Conclusions: The new and important finding in this study is that the trauma population seems to have a trauma-specific HRQoL outcome pattern. First, there is a large and significant decrease in the physical dimensions of the SF-36, which is due to musculoskeletal effects and pain secondary to the trauma. This normalizes within 2 years, whereas the overall decrease in HRQoL remains and most importantly it is seen mainly in the psychologic dimensions and it is due to preexisting diseases

  • 30.
    Orwelius, Lotti
    et al.
    Linköping University, Department of Medical and Health Sciences. Linköping University, Faculty of Health Sciences.
    Nordlund, Anders
    Linköping University, Department of Medical and Health Sciences, Work and Rehabilitation. Linköping University, Faculty of Health Sciences.
    Edéll-Gustafsson, Ulla
    Linköping University, Department of Medical and Health Sciences, Nursing Science. Linköping University, Faculty of Health Sciences.
    Simonsson, Eva
    Department of Anaesthesia and Intensive Care, Ryhov Hospital, Jonkoping, Sweden.
    Nordlund, Peter
    Department of Anaesthesia and Intensive Care, Ryhov Hospital, Jonkoping, Sweden.
    Kristenson, Margareta
    Linköping University, Department of Medical and Health Sciences, Division of Preventive and Social Medicine and Public Health Science. Linköping University, Faculty of Health Sciences.
    Bendtsen, Preben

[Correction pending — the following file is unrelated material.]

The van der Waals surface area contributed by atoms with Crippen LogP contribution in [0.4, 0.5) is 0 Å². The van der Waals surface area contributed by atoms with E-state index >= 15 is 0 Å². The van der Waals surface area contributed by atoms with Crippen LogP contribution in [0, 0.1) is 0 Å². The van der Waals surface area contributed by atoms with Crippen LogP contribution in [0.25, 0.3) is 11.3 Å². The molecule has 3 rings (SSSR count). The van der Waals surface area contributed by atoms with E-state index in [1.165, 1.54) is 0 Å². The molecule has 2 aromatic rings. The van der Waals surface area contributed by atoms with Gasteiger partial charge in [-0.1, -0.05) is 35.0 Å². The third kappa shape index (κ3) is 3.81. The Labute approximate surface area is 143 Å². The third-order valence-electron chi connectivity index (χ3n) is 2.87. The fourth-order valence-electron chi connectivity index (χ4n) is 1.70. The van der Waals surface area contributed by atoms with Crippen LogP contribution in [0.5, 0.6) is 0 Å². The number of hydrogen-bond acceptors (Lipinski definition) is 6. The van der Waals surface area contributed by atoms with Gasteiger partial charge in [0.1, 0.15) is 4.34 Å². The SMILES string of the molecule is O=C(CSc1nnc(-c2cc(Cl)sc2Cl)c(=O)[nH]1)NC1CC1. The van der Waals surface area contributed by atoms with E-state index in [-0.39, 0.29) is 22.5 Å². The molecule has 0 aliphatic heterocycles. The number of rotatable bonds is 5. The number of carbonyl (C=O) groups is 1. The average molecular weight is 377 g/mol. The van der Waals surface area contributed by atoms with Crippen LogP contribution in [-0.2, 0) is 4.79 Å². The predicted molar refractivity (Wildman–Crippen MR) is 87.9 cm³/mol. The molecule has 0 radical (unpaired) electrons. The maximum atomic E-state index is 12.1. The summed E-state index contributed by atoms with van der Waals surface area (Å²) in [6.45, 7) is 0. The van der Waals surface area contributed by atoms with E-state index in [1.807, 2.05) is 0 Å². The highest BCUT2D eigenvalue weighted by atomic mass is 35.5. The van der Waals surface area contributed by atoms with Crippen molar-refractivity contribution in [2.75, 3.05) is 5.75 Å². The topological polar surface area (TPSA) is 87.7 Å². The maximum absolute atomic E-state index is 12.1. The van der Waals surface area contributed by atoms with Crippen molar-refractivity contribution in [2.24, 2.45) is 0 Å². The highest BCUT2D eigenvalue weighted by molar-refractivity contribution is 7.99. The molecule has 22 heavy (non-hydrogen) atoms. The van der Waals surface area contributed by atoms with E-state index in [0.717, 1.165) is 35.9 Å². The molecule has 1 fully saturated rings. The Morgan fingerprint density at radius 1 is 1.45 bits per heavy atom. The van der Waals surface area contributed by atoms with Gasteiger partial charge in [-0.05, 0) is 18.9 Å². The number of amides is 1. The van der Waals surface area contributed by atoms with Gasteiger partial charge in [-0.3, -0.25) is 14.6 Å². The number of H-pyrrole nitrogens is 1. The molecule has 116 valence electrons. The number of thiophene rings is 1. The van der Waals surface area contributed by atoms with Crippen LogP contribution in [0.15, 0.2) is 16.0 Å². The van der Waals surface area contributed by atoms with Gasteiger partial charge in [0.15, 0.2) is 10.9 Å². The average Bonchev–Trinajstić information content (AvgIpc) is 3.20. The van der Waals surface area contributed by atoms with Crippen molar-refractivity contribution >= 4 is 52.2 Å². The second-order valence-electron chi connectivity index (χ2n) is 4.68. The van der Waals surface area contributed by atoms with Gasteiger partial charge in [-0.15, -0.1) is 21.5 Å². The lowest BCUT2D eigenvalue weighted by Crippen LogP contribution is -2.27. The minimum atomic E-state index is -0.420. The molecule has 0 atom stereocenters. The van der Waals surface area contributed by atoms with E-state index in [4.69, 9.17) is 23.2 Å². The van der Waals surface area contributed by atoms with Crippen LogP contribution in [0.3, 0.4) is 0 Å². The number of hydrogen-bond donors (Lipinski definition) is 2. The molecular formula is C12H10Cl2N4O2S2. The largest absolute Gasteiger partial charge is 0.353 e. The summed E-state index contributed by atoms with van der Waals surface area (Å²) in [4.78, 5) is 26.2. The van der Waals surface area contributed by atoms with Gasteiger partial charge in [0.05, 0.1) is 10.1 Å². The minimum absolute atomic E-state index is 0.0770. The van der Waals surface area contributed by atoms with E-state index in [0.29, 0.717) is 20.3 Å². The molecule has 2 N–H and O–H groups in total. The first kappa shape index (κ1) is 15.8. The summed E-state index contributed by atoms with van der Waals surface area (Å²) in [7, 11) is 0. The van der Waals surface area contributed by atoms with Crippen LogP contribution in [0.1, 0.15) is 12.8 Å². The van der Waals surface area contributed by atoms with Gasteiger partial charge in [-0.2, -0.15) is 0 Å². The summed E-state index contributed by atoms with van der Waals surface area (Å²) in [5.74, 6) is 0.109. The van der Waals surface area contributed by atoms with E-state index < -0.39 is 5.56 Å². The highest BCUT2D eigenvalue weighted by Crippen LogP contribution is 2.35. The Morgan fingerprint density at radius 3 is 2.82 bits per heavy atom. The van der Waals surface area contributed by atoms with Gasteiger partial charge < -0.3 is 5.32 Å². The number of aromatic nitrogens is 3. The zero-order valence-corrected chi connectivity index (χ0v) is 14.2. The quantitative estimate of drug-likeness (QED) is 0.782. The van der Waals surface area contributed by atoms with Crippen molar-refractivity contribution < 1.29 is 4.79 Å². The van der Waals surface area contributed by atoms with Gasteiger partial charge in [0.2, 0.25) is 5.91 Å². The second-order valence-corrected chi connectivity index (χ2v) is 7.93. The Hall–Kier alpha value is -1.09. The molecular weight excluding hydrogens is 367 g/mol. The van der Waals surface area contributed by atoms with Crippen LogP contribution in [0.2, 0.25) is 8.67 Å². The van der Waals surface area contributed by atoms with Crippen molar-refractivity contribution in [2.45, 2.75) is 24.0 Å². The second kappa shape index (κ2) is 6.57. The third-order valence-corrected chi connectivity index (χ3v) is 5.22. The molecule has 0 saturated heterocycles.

Linköping University, Department of Medical and Health Sciences, Division of Preventive and Social Medicine and Public Health Science. Linköping University, Faculty of Health Sciences.
    Sjöberg, Folke
    Linköping University, Department of Clinical and Experimental Medicine, Burn Unit . Linköping University, Faculty of Health Sciences. Östergötlands Läns Landsting, Reconstruction Centre, Department of Plastic Surgery, Hand surgery UHL.
    Role of preexisting disease in patients' perceptions of health-related quality of life after intensive care.2005In: Critical Care Medicine, ISSN 0090-3493, E-ISSN 1530-0293, Vol. 33, no 7, p. 1557-1564Article in journal (Refereed)
    Abstract [en]

    OBJECTIVES: To find out how patients perceive their health-related quality of life after they have been treated in an intensive care unit and whether preexisting disease influenced their perception.

    DESIGN:: Follow-up, quantitative, dual-site study.

    SETTING: Combined medical and surgical intensive care units of one university and one general hospital in Sweden.

    PATIENTS: Among the 1,938 patients admitted, 562 were considered eligible (>24 hrs in the intensive care unit, and age >18 yrs). The effect of preexisting disease was assessed by use of a large reference group, a random sample (n = 10,000) of the main intake area of the hospitals.

    INTERVENTIONS: None.